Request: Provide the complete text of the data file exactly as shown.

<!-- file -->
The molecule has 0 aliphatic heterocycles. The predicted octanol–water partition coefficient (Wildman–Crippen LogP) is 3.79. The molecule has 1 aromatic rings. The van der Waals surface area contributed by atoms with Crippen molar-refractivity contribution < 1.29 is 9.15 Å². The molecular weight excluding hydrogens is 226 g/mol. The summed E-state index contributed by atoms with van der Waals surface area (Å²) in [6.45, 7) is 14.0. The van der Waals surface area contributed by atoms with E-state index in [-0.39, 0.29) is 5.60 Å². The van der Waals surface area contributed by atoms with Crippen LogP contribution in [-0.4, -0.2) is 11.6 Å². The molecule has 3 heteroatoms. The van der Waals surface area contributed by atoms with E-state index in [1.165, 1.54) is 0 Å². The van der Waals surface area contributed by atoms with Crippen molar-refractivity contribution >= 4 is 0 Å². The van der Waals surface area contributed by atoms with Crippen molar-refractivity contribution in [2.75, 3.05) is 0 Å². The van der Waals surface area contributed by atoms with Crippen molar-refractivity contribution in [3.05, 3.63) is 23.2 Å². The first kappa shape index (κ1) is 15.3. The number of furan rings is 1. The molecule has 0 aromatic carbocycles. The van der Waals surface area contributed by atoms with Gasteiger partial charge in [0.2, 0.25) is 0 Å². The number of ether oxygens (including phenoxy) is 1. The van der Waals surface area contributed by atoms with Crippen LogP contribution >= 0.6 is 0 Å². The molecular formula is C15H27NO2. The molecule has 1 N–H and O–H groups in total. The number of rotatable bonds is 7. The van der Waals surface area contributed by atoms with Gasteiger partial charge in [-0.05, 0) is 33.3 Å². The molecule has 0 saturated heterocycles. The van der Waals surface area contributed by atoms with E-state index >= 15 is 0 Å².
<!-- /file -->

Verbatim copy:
The molecule has 0 aliphatic heterocycles. The predicted octanol–water partition coefficient (Wildman–Crippen LogP) is 3.79. The molecule has 1 aromatic rings. The van der Waals surface area contributed by atoms with Crippen molar-refractivity contribution < 1.29 is 9.15 Å². The molecular weight excluding hydrogens is 226 g/mol. The summed E-state index contributed by atoms with van der Waals surface area (Å²) in [6.45, 7) is 14.0. The van der Waals surface area contributed by atoms with E-state index in [-0.39, 0.29) is 5.60 Å². The van der Waals surface area contributed by atoms with Crippen LogP contribution in [-0.4, -0.2) is 11.6 Å². The molecule has 3 heteroatoms. The van der Waals surface area contributed by atoms with E-state index in [1.165, 1.54) is 0 Å². The van der Waals surface area contributed by atoms with Crippen molar-refractivity contribution >= 4 is 0 Å². The van der Waals surface area contributed by atoms with Crippen molar-refractivity contribution in [2.75, 3.05) is 0 Å². The van der Waals surface area contributed by atoms with Crippen molar-refractivity contribution in [3.05, 3.63) is 23.2 Å². The first kappa shape index (κ1) is 15.3. The number of furan rings is 1. The molecule has 0 aromatic carbocycles. The van der Waals surface area contributed by atoms with Gasteiger partial charge in [0.2, 0.25) is 0 Å². The number of ether oxygens (including phenoxy) is 1. The van der Waals surface area contributed by atoms with Crippen LogP contribution >= 0.6 is 0 Å². The molecular formula is C15H27NO2. The molecule has 1 N–H and O–H groups in total. The number of rotatable bonds is 7. The van der Waals surface area contributed by atoms with Gasteiger partial charge in [-0.05, 0) is 33.3 Å². The molecule has 0 saturated heterocycles. The van der Waals surface area contributed by atoms with E-state index >= 15 is 0 Å².